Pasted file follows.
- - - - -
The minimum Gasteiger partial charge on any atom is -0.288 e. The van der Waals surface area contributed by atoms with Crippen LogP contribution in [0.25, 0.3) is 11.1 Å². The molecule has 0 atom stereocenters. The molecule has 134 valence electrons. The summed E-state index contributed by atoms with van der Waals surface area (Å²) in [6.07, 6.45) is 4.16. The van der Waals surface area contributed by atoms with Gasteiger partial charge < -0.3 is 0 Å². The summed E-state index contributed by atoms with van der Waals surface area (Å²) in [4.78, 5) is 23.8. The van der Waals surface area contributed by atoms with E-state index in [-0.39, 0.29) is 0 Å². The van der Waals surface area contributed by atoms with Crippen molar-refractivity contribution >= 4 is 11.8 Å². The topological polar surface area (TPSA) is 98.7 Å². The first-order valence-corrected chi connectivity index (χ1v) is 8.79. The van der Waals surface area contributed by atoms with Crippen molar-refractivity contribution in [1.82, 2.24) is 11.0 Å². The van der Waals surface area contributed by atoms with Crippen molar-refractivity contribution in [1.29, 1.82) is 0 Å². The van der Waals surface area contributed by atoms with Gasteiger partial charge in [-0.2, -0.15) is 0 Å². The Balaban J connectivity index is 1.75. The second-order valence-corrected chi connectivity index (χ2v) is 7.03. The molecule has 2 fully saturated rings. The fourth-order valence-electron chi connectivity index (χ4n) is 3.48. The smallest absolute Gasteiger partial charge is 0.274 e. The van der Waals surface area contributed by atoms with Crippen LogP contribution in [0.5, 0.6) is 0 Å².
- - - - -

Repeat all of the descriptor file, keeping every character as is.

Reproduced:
The minimum Gasteiger partial charge on any atom is -0.288 e. The van der Waals surface area contributed by atoms with Crippen LogP contribution in [0.25, 0.3) is 11.1 Å². The molecule has 0 atom stereocenters. The molecule has 134 valence electrons. The summed E-state index contributed by atoms with van der Waals surface area (Å²) in [6.07, 6.45) is 4.16. The van der Waals surface area contributed by atoms with Gasteiger partial charge < -0.3 is 0 Å². The summed E-state index contributed by atoms with van der Waals surface area (Å²) in [4.78, 5) is 23.8. The van der Waals surface area contributed by atoms with E-state index in [-0.39, 0.29) is 0 Å². The van der Waals surface area contributed by atoms with Crippen molar-refractivity contribution >= 4 is 11.8 Å². The topological polar surface area (TPSA) is 98.7 Å². The first-order valence-corrected chi connectivity index (χ1v) is 8.79. The van der Waals surface area contributed by atoms with Crippen molar-refractivity contribution in [1.82, 2.24) is 11.0 Å². The van der Waals surface area contributed by atoms with Crippen molar-refractivity contribution in [1.29, 1.82) is 0 Å². The van der Waals surface area contributed by atoms with Gasteiger partial charge in [-0.2, -0.15) is 0 Å². The Balaban J connectivity index is 1.75. The second-order valence-corrected chi connectivity index (χ2v) is 7.03. The molecule has 2 fully saturated rings. The fourth-order valence-electron chi connectivity index (χ4n) is 3.48. The smallest absolute Gasteiger partial charge is 0.274 e. The van der Waals surface area contributed by atoms with Crippen LogP contribution in [0.5, 0.6) is 0 Å².